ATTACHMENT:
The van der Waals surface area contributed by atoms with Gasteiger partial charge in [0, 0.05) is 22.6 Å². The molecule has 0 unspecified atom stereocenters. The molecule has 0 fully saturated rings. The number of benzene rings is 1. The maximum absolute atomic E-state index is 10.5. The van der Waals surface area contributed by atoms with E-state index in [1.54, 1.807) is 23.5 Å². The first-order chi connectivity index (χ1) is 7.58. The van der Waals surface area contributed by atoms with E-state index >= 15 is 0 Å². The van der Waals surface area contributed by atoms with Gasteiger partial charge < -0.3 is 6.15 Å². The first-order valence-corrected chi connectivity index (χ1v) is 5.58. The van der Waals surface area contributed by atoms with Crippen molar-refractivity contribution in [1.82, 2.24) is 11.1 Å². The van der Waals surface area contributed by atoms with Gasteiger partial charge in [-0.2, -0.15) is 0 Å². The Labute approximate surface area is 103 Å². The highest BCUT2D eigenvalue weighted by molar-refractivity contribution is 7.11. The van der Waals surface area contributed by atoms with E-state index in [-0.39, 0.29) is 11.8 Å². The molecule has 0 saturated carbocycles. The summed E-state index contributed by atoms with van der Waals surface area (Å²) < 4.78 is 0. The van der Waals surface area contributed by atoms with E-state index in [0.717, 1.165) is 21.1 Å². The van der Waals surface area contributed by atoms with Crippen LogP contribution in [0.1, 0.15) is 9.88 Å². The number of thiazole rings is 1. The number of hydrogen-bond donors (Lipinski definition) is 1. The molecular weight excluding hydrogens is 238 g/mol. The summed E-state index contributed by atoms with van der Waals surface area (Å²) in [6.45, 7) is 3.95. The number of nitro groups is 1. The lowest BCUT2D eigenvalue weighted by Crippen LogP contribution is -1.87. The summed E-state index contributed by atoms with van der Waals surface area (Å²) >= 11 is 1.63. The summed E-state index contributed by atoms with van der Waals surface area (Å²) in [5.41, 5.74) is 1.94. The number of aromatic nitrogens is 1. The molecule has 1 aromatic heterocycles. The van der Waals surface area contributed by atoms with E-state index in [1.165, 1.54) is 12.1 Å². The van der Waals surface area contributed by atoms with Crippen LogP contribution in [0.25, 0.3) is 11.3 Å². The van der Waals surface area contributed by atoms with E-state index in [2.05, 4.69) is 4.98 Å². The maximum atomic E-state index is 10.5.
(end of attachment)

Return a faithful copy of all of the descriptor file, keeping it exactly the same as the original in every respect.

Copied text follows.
The van der Waals surface area contributed by atoms with Gasteiger partial charge in [0, 0.05) is 22.6 Å². The molecule has 0 unspecified atom stereocenters. The molecule has 0 fully saturated rings. The number of benzene rings is 1. The maximum absolute atomic E-state index is 10.5. The van der Waals surface area contributed by atoms with E-state index in [1.54, 1.807) is 23.5 Å². The first-order chi connectivity index (χ1) is 7.58. The van der Waals surface area contributed by atoms with E-state index >= 15 is 0 Å². The van der Waals surface area contributed by atoms with Gasteiger partial charge < -0.3 is 6.15 Å². The first-order valence-corrected chi connectivity index (χ1v) is 5.58. The van der Waals surface area contributed by atoms with Crippen molar-refractivity contribution in [1.82, 2.24) is 11.1 Å². The van der Waals surface area contributed by atoms with Gasteiger partial charge in [-0.2, -0.15) is 0 Å². The Labute approximate surface area is 103 Å². The highest BCUT2D eigenvalue weighted by molar-refractivity contribution is 7.11. The van der Waals surface area contributed by atoms with E-state index in [-0.39, 0.29) is 11.8 Å². The molecule has 0 saturated carbocycles. The summed E-state index contributed by atoms with van der Waals surface area (Å²) < 4.78 is 0. The van der Waals surface area contributed by atoms with E-state index in [0.717, 1.165) is 21.1 Å². The van der Waals surface area contributed by atoms with Crippen LogP contribution in [0.1, 0.15) is 9.88 Å². The number of thiazole rings is 1. The number of hydrogen-bond donors (Lipinski definition) is 1. The molecular weight excluding hydrogens is 238 g/mol. The summed E-state index contributed by atoms with van der Waals surface area (Å²) in [6.45, 7) is 3.95. The number of nitro groups is 1. The lowest BCUT2D eigenvalue weighted by Crippen LogP contribution is -1.87. The summed E-state index contributed by atoms with van der Waals surface area (Å²) >= 11 is 1.63. The summed E-state index contributed by atoms with van der Waals surface area (Å²) in [5.41, 5.74) is 1.94. The number of aromatic nitrogens is 1. The molecule has 1 aromatic heterocycles. The van der Waals surface area contributed by atoms with E-state index in [1.165, 1.54) is 12.1 Å². The van der Waals surface area contributed by atoms with Crippen LogP contribution in [0.25, 0.3) is 11.3 Å². The van der Waals surface area contributed by atoms with E-state index in [2.05, 4.69) is 4.98 Å². The maximum atomic E-state index is 10.5.